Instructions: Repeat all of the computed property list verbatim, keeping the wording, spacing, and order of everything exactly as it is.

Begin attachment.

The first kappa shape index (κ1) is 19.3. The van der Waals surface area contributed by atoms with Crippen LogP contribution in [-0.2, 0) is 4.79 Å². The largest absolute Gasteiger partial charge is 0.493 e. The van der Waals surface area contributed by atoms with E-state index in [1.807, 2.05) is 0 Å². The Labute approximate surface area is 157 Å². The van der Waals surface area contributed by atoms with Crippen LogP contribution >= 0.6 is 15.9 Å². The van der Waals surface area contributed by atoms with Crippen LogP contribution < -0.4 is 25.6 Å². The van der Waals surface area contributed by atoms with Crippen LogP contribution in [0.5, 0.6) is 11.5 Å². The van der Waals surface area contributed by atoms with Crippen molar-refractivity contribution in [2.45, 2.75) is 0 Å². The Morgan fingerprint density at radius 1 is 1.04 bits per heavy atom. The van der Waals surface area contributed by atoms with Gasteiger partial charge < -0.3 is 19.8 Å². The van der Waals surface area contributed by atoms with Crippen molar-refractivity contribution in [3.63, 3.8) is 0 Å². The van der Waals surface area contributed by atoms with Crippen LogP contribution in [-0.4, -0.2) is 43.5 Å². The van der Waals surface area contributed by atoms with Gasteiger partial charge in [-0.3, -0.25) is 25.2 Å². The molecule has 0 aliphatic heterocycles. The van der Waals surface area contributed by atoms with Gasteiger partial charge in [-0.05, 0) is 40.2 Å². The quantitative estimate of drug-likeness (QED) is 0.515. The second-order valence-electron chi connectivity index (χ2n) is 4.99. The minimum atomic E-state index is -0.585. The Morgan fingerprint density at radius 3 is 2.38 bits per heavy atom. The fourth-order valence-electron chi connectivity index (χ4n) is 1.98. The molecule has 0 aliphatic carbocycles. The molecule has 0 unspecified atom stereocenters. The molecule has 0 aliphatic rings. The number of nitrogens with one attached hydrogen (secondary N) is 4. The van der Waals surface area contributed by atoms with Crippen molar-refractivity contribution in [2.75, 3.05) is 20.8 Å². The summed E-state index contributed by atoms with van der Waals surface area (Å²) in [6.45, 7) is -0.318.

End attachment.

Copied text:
The first kappa shape index (κ1) is 19.3. The van der Waals surface area contributed by atoms with Crippen LogP contribution in [-0.2, 0) is 4.79 Å². The largest absolute Gasteiger partial charge is 0.493 e. The van der Waals surface area contributed by atoms with E-state index in [1.807, 2.05) is 0 Å². The Labute approximate surface area is 157 Å². The van der Waals surface area contributed by atoms with Crippen LogP contribution >= 0.6 is 15.9 Å². The van der Waals surface area contributed by atoms with Crippen LogP contribution < -0.4 is 25.6 Å². The van der Waals surface area contributed by atoms with Crippen LogP contribution in [0.5, 0.6) is 11.5 Å². The van der Waals surface area contributed by atoms with Crippen molar-refractivity contribution in [2.45, 2.75) is 0 Å². The Morgan fingerprint density at radius 1 is 1.04 bits per heavy atom. The van der Waals surface area contributed by atoms with Gasteiger partial charge < -0.3 is 19.8 Å². The van der Waals surface area contributed by atoms with Crippen molar-refractivity contribution in [3.63, 3.8) is 0 Å². The van der Waals surface area contributed by atoms with Crippen LogP contribution in [-0.4, -0.2) is 43.5 Å². The van der Waals surface area contributed by atoms with Gasteiger partial charge in [-0.3, -0.25) is 25.2 Å². The molecule has 0 aliphatic heterocycles. The van der Waals surface area contributed by atoms with Gasteiger partial charge in [-0.05, 0) is 40.2 Å². The quantitative estimate of drug-likeness (QED) is 0.515. The second-order valence-electron chi connectivity index (χ2n) is 4.99. The minimum atomic E-state index is -0.585. The Morgan fingerprint density at radius 3 is 2.38 bits per heavy atom. The fourth-order valence-electron chi connectivity index (χ4n) is 1.98. The molecule has 0 aliphatic carbocycles. The molecule has 0 unspecified atom stereocenters. The molecule has 0 aliphatic rings. The number of nitrogens with one attached hydrogen (secondary N) is 4. The van der Waals surface area contributed by atoms with Crippen molar-refractivity contribution in [2.75, 3.05) is 20.8 Å². The summed E-state index contributed by atoms with van der Waals surface area (Å²) in [6.45, 7) is -0.318.